Mixed plastics recycling represents a great business opportunity for UK Plc and one that is only going to get bigger as EU targets increase. Economically, the imperative is to take advantage of the financial benefits of internalising resource recovery and becoming less reliant on overseas processing capacity. This will create jobs via the circular economy and increase security of supply.
Already we face challenging recycling targets for packaging waste over the period 2013-17 which means plastic packaging recycling levels need to double over this five year period. Increasing household participation will be pivotal to reaching these targets as, overall, we already lag behind Scandinavia and German and currently have a plastic bottle recycling rate of only 58% - despite it being easily the most valuable plastic in the black bag.
What has made a difference is improved treatment technology to take into account the wide range of different polymers and the need for critical mass by polymer. We have recently doubled the capacity of our Rainham plastics recovery facility to 100,000 tonnes a year, which can separate plastics by polymer and colour types and create significant carbon savings. The next stage will be to utilise asset tracking which isn’t as far away as people might think.
However, despite this investment, there is still a significant shortfall in domestic reprocessing capacity which means the UK is missing the opportunity to process more plastics back into plastic products. And if a new Government-backed campaign led by Recoup to help boost household plastic recycling is successful that shortfall could get even greater.
Pledge4Plastics is a cross-industry campaign that includes brand owners like Coca Cola Enterprises, Nestlé, Marks & Spencer, Unilever and Veolia, local authorities and reprocessors. It is targeting significant increases in the collection of plastic packaging for recycling and reducing the five billion plastic bottles sent to landfill sites each year by encouraging people to make a promise to recycle just one more bottle – for full details see pledge4plastics.co.uk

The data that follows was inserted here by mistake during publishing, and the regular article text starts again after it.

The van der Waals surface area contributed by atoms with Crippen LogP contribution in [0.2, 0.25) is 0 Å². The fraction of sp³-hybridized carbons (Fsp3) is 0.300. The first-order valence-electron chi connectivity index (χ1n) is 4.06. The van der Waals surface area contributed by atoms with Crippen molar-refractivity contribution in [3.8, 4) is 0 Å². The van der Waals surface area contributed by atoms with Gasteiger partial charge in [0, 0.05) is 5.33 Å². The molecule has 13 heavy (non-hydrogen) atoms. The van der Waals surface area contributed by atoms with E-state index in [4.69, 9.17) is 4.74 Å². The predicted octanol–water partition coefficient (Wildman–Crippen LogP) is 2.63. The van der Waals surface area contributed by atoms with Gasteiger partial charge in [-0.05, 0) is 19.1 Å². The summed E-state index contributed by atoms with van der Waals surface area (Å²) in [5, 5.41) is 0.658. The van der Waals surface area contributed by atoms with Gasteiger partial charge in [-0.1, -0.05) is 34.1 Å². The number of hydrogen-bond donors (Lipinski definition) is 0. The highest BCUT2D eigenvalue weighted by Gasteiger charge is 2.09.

To highlight the many ways plastic can be given a new life if recycled correctly, the campaign recognises that allowing people to see the end product of their recycling efforts as a resource is the most effective method of encouraging people to recycle.
It is a theme we use repeatedly in the visitor centres of our materials recovery facilities across the UK, where people don’t just want to know what we’re recycling but the secondary materials we’re creating too.
So to promote the campaign to a younger audience, Abigail Ahern, who has a collection at Debenhams and recently starred in Channel 4’s ‘Get Your House in Order’, has channelled her distinct quirky style to design her first ever bespoke phone cover, which is made from 80% recycled plastic bottles. There are 1,000 limited edition phone covers that have been designed exclusively for Pledge4Plastics, to reward those who register their support online throughout September at pledge4plastics.co.uk or tweet @pledge4plastics.
Our experience is that most people support recycling in principle, but boosting participation is all about engaging with them in innovative ways and helping local authorities tailor the message to their residents.
Thanks to a comprehensive toolkit developed by Kent Resource Partnership and Surrey County Council, the Pledge4Plastics campaign can be implemented by councils nationwide. It can be downloaded from http://www.pledge4plastics.co.uk/toolkit-download.
There is no doubt that a successful campaign will highlight the significant capacity gaps in UK regional infrastructure to treat valuable materials which arise as wastes and could be reused to create new materials and energy.
So let’s start thinking about the big picture – let’s use our combined resources to back a consumer campaign built on simple and consistent messaging. And if the end result is the spur to create more investment in UK processing capacity and more jobs in the circular economy, then so much the better.
Richard Kirkman is technical director at Veolia